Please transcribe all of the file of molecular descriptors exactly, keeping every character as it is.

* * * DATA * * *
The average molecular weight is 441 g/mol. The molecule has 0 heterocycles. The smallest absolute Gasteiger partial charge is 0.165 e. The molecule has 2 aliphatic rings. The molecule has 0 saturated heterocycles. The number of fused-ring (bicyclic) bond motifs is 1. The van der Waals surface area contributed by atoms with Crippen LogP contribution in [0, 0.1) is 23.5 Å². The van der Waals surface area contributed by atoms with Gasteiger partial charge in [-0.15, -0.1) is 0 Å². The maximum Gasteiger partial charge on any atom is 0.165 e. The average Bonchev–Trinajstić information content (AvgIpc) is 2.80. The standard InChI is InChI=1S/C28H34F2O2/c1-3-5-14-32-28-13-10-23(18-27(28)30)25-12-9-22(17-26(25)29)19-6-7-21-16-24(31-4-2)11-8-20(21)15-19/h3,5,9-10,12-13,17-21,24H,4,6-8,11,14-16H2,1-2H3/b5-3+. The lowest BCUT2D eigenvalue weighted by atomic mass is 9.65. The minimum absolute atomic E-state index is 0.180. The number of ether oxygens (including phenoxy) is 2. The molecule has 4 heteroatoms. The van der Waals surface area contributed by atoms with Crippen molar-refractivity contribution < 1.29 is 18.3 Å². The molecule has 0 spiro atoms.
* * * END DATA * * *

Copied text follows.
The average molecular weight is 441 g/mol. The molecule has 0 heterocycles. The smallest absolute Gasteiger partial charge is 0.165 e. The molecule has 2 aliphatic rings. The molecule has 0 saturated heterocycles. The number of fused-ring (bicyclic) bond motifs is 1. The van der Waals surface area contributed by atoms with Crippen LogP contribution in [0, 0.1) is 23.5 Å². The van der Waals surface area contributed by atoms with Gasteiger partial charge in [-0.15, -0.1) is 0 Å². The maximum Gasteiger partial charge on any atom is 0.165 e. The average Bonchev–Trinajstić information content (AvgIpc) is 2.80. The standard InChI is InChI=1S/C28H34F2O2/c1-3-5-14-32-28-13-10-23(18-27(28)30)25-12-9-22(17-26(25)29)19-6-7-21-16-24(31-4-2)11-8-20(21)15-19/h3,5,9-10,12-13,17-21,24H,4,6-8,11,14-16H2,1-2H3/b5-3+. The lowest BCUT2D eigenvalue weighted by atomic mass is 9.65. The minimum absolute atomic E-state index is 0.180. The number of ether oxygens (including phenoxy) is 2. The molecule has 4 heteroatoms. The van der Waals surface area contributed by atoms with Crippen molar-refractivity contribution < 1.29 is 18.3 Å². The molecule has 0 spiro atoms.